Movie review: ‘The Addams Family’ reboot maintains its gently spooky charm, but doesn’t break the mold

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The enduring appeal of "The Addams Family" is quite impressive. With only four notes and a couple of snaps, plus a classic black dress, one can instantly evoke the classic American Gothic clan, who are creepy, kooky, mysterious and spooky. Since Morticia's 1938 debut on the pages of The New Yorker, in a cartoon drawn by Charles Addams, the unusual family has been iconic in every possible format: a 1960s TV series (thanks to that catchy theme song by Vic Mizzy), two animated series, two wildly popular 1990s feature films, a Broadway musical, video games and now, an animated feature directed by "Sausage Party" helmers Greg Tiernan and Conrad Vernon, written by Matt Lieberman, Pamela Pettler and Erica Rivinoja.

Former New Yorker cartoon editor Bob Mankoff said in a 2010 interview that Addams' work "delighted in turning upside down our assumptions about normality and its relationship to good and evil." That is the underlying thesis of this "The Addams Family," which isn't a new take so much as a deeply faithful rendering of Addams' cartoons, in style and content. The animated figures hew closely to Addams' cartoons, imparted in the dry, deadpan, punny wordplay integral to the Addams appeal, upending the idea of what normal looks like.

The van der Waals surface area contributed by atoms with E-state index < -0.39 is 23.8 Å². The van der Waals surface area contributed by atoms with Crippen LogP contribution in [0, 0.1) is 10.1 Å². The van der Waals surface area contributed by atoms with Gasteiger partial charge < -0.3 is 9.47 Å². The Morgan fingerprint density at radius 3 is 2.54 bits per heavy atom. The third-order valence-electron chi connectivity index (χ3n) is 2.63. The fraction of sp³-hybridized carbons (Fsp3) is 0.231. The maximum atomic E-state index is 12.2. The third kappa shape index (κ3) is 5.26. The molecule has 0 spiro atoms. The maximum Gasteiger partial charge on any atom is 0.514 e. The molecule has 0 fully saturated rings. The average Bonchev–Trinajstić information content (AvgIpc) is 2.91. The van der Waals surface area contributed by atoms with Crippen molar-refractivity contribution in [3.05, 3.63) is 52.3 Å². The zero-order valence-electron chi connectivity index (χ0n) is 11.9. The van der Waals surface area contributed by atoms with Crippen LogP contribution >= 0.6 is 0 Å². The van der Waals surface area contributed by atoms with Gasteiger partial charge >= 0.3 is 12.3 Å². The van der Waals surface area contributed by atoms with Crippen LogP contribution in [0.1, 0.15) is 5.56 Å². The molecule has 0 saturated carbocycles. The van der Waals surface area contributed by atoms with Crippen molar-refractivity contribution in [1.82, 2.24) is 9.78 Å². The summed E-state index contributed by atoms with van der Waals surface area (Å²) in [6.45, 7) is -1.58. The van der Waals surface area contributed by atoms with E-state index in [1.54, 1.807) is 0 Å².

This is all par for the Addams course, so what new territory can be wrought here? There are some supernatural liberties that can be taken, for sure, in this computer animated format, but the core beliefs are in place. The Addams might look, talk and act darker and weirder than most, but what makes them the weirdest is they're a loving, tight-knit family (with both parents alive, it should be noted). Oscar Isaac's Gomez is smitten with his wasp-waisted wife, Morticia (Charlize Theron), and both are invested for their children, Wednesday (Chloe Grace Moretz) and Pugsley (Finn Wolfhard), and their extended families.

There are some good gags about Wednesday's unique methods of rebellion, and Nick Kroll brings an inspired vocal performance to Uncle Fester. But the real inventiveness of the film lies in its villain, a perfectly perky home and garden TV host, Margaux (Allison Janney), who has set her sights (and profit margins) on gentrifying the Addams' neck of New Jersey. She's built a new suburban development called "Assimilation" in the foothills underneath the Addams' abandoned insane asylum-turned-mansion and intends to sell all the homes while achieving massive TV ratings success.

With her blonde bouffant, Margaux is somewhat of a riff on Joan Cusack's psychotic interloper Debbie, the villain from "Addams Family Values." But Margaux is hilariously topical, as she whips up a frenzied pastel mob wielding digital torches on the internet forum Neighborhood Peeps. The question comes down to: Just who is normal anyway? No one, really, and that's always been the appeal of "The Addams Family" over its many decades, allowing an outlet for our collective dark side and finding the humor in all things macabre.

The appeal of this "The Addams Family," which doesn't break the mold, is simply to spend some more time in this gently spooky world, which is a gateway for budding creepsters and goths. It's refreshing that it doesn't try to overreach the limitations of its story, but it's so slight, it merely whets the appetite for more Addams fare, rather than providing anything truly satisfying.

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